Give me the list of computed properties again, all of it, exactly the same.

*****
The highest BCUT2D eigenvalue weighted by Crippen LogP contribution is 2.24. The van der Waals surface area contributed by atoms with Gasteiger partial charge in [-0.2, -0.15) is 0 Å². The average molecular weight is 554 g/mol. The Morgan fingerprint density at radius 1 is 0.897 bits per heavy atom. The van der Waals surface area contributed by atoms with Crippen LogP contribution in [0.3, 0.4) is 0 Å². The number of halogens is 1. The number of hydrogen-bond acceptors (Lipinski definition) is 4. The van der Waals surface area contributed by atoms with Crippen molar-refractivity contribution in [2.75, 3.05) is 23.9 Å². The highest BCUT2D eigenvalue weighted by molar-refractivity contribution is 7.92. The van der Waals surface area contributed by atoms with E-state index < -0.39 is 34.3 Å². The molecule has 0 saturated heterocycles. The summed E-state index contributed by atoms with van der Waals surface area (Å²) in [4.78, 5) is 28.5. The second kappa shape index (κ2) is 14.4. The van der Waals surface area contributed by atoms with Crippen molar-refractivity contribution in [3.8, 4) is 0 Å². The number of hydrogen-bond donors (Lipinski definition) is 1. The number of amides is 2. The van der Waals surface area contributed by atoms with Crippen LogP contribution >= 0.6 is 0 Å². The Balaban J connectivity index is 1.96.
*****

The highest BCUT2D eigenvalue weighted by Crippen LogP contribution is 2.24. The van der Waals surface area contributed by atoms with Gasteiger partial charge in [-0.2, -0.15) is 0 Å². The average molecular weight is 554 g/mol. The Morgan fingerprint density at radius 1 is 0.897 bits per heavy atom. The van der Waals surface area contributed by atoms with Crippen LogP contribution in [0.3, 0.4) is 0 Å². The number of halogens is 1. The number of hydrogen-bond acceptors (Lipinski definition) is 4. The van der Waals surface area contributed by atoms with Crippen molar-refractivity contribution in [2.75, 3.05) is 23.9 Å². The highest BCUT2D eigenvalue weighted by molar-refractivity contribution is 7.92. The van der Waals surface area contributed by atoms with E-state index < -0.39 is 34.3 Å². The molecule has 0 saturated heterocycles. The summed E-state index contributed by atoms with van der Waals surface area (Å²) in [4.78, 5) is 28.5. The second kappa shape index (κ2) is 14.4. The van der Waals surface area contributed by atoms with Crippen molar-refractivity contribution in [3.8, 4) is 0 Å². The number of hydrogen-bond donors (Lipinski definition) is 1. The number of amides is 2. The van der Waals surface area contributed by atoms with Crippen LogP contribution >= 0.6 is 0 Å². The Balaban J connectivity index is 1.96.